Ming Smith: An Aperture Monograph
An Aperture Monograph
PublisherAperture and Documentary Arts
Hardcover, 236 pages, 296 x 216 mm
Ming Smith is the first African American female photographer whose work has been acquired by the Museum of Modern Art in New York City. Her poetic gaze and experimental photography, reflective of the 20th century African American experience, has now been composed into a large retrospective monograph published by Aperture and Documentary Arts. Covering four decades of Smith’s work, one can be immersed into busy street scenes, energetic music, theatre, dance and poetry performances alongside her self-portraits. The voluminous book is accompanied by intriguing essays and interviews that shed light on the perks of the artist’s life and her contribution to the photography scene in America.
In the 1970s, Smith moved to New York where she juggled between creating new images and her modelling job. When she later joined the Kamoinge Workshop, an Afro-American photography collective, her photography career started to take over. Her first exhibition was at an influential New York hair salon located in the centre of the city, called the Cinandre, and it was attracting a large audience to her show. The well-deserved recognition from the art world initially arrived, particularly at the moment when Smith’s photographs ‘David Murray in the Wings’ and ‘Christmas Constellation’ became part of MOMA’s permanent collection.
The Afrofuturism of Sun Ra, blues icons such as Nina Simone and Billie Holiday, David Murray’s jazz, poems of Paul Laurence Dunbar and the plays of August Wilson are all indisputable sources of inspiration. A conversation between Arthur Jafa and Greg Tate is featured inside the book, and they discuss the vibratory quality of Smith’s work: visuals highlighted with slow shutter speed, blur and flat tones, transcending time and place. As if her photographs are pulsating certain energy that is transferred on the viewer. “It’s about always looking at lines and the quality of the movement. It’s about seeking energy, breath and light. The image is always moving, even if you’re standing still”, to quote Smith herself.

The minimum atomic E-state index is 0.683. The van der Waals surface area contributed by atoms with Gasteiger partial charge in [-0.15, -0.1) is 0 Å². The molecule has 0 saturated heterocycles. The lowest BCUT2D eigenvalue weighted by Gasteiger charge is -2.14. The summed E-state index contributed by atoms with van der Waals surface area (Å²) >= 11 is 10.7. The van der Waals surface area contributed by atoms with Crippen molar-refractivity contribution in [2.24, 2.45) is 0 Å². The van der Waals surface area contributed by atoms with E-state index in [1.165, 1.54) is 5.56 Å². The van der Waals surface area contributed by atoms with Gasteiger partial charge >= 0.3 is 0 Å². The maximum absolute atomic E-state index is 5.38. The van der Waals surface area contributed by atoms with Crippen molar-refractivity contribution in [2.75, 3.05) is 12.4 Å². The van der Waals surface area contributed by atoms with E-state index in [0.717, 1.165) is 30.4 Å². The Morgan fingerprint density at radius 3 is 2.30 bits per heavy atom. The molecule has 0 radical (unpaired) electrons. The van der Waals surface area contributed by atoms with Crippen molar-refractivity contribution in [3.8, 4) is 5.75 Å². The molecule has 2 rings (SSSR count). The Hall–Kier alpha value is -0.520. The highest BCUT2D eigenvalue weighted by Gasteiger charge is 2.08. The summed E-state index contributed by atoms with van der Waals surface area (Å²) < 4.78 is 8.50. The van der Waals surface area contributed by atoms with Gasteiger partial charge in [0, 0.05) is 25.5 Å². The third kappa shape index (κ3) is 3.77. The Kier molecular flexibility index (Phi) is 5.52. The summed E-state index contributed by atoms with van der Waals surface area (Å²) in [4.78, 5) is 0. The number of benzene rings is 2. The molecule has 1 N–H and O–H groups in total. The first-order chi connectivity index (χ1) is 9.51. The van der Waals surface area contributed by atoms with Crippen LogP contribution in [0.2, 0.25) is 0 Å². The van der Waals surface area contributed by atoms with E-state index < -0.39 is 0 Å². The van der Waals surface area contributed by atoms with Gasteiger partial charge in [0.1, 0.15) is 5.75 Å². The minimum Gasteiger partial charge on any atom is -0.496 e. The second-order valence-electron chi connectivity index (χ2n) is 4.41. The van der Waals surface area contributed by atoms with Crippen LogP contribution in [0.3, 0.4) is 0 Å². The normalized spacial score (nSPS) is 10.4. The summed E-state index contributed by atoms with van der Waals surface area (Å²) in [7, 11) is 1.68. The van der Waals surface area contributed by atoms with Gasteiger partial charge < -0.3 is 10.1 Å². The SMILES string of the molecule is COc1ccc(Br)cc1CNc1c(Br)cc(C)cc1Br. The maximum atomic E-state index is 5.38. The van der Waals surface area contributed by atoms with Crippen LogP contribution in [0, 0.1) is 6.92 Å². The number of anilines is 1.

When Smith feels there is an imbalance in the image, she hand-paints her photographs in order to enhance them. This painterly addition provides them with a dreamy quality. Often, Smith shoots at night but instead of pushing her subjects towards more light, she comes closer to them. This tactic of immersion which focuses on photographing black people in black spaces becomes an act of resistance that is still so much needed in the canon of photography – escape from objectification and stereotyping of Black people.
This can be specifically observed in the unique depictions of herself and other African American women. They are portrayed the way they want to be seen. Her photographs radiate Black dignity and grace, putting constructs of femininity, gaze, race and beauty into question. The images seem to escape the policing white gaze and show a moment of commonality and belonging. The relationship between the photographer and the person photographed is not one of difference but rather one of sameness- as Smith photographs those she acknowledges, respects and honours, forming her own history in a way.
By re-imagining black identity through her creative techniques, she troubles the medium’s long-standing understanding of being a device providing evidence. Alternately, for Smith “photography is mystical, spiritual, magical.”
Her book can be considered as a tribute to her one-of-a-kind vision, allowing for a personal insight into African American history and life experiences. Smith’s oeuvre stimulates a similar feeling when reading psychiatrist and political philosopher Frantz Fanon’s ruminations upon his existence in Black Skin, White Masks: “I am black; I am in total fusion with the world, in sympathetic affinity with the earth, losing my id in the heart of the cosmos – and the white man, however intelligent he may be, is incapable of understanding Louis Armstrong or songs from the Congo. I am black, not because of a curse, but because my skin has been able to capture all the cosmic effluvia. I am truly a drop of sun under the earth.”
Ming Smith (the USA) was born in Detroit and grew up in Columbus, Ohio. Pursuing a career as an autodidact photographer and former model, she joined the Kamoinge Workshop and her early images were appearing in The Black Photographers Annual. Smith’s photographs are part of major institution’s collections, such as in the Museum of Modern Art, Whitney Museum of Modern Art and Schomburg Center for Research in Black Culture, New York.
The monograph contains contributions in the form of interviews and essays written by Nigerian-based author Emmanuel Iduma, multi-disciplinary artist and cinematographer Arthur Jafa, associate professor of English at the State University of New York M. Neelika Jayawardane, author Yxta Maya Murray, London-based curator and critic Hans Ulirch Obrist, Zambian novelist and critic Namwali Serpell, New York-based editor Janet Hill Talbert and writer and musician Greg Tate.